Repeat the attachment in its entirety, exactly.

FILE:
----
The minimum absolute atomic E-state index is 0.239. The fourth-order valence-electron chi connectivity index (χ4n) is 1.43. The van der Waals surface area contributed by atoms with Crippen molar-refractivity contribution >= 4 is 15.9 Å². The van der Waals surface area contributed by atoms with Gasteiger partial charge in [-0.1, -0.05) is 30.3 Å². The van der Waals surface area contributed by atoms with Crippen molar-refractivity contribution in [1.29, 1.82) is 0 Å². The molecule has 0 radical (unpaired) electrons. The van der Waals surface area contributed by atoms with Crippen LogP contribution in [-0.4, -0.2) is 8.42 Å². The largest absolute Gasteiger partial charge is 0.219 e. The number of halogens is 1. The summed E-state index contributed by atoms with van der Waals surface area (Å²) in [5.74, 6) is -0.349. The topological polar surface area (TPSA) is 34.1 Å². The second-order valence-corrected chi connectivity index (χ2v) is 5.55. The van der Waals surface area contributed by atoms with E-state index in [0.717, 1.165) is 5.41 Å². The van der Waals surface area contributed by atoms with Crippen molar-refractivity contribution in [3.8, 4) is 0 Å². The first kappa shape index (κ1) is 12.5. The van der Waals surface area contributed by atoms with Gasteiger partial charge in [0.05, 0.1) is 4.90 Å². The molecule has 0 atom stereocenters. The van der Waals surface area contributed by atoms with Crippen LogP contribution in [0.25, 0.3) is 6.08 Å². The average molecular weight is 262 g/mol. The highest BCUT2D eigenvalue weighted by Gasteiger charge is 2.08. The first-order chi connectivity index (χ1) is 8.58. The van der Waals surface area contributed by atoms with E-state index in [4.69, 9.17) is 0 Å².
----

The minimum absolute atomic E-state index is 0.239. The fourth-order valence-electron chi connectivity index (χ4n) is 1.43. The van der Waals surface area contributed by atoms with Crippen molar-refractivity contribution >= 4 is 15.9 Å². The van der Waals surface area contributed by atoms with Gasteiger partial charge in [-0.1, -0.05) is 30.3 Å². The van der Waals surface area contributed by atoms with Crippen molar-refractivity contribution in [1.29, 1.82) is 0 Å². The molecule has 0 radical (unpaired) electrons. The van der Waals surface area contributed by atoms with Crippen LogP contribution in [-0.4, -0.2) is 8.42 Å². The largest absolute Gasteiger partial charge is 0.219 e. The number of halogens is 1. The summed E-state index contributed by atoms with van der Waals surface area (Å²) in [5.74, 6) is -0.349. The topological polar surface area (TPSA) is 34.1 Å². The second-order valence-corrected chi connectivity index (χ2v) is 5.55. The van der Waals surface area contributed by atoms with E-state index in [0.717, 1.165) is 5.41 Å². The van der Waals surface area contributed by atoms with Crippen molar-refractivity contribution in [3.8, 4) is 0 Å². The first kappa shape index (κ1) is 12.5. The van der Waals surface area contributed by atoms with Gasteiger partial charge in [0.05, 0.1) is 4.90 Å². The molecule has 0 atom stereocenters. The van der Waals surface area contributed by atoms with Crippen LogP contribution in [0.25, 0.3) is 6.08 Å². The average molecular weight is 262 g/mol. The highest BCUT2D eigenvalue weighted by Gasteiger charge is 2.08. The first-order chi connectivity index (χ1) is 8.58. The van der Waals surface area contributed by atoms with E-state index in [4.69, 9.17) is 0 Å².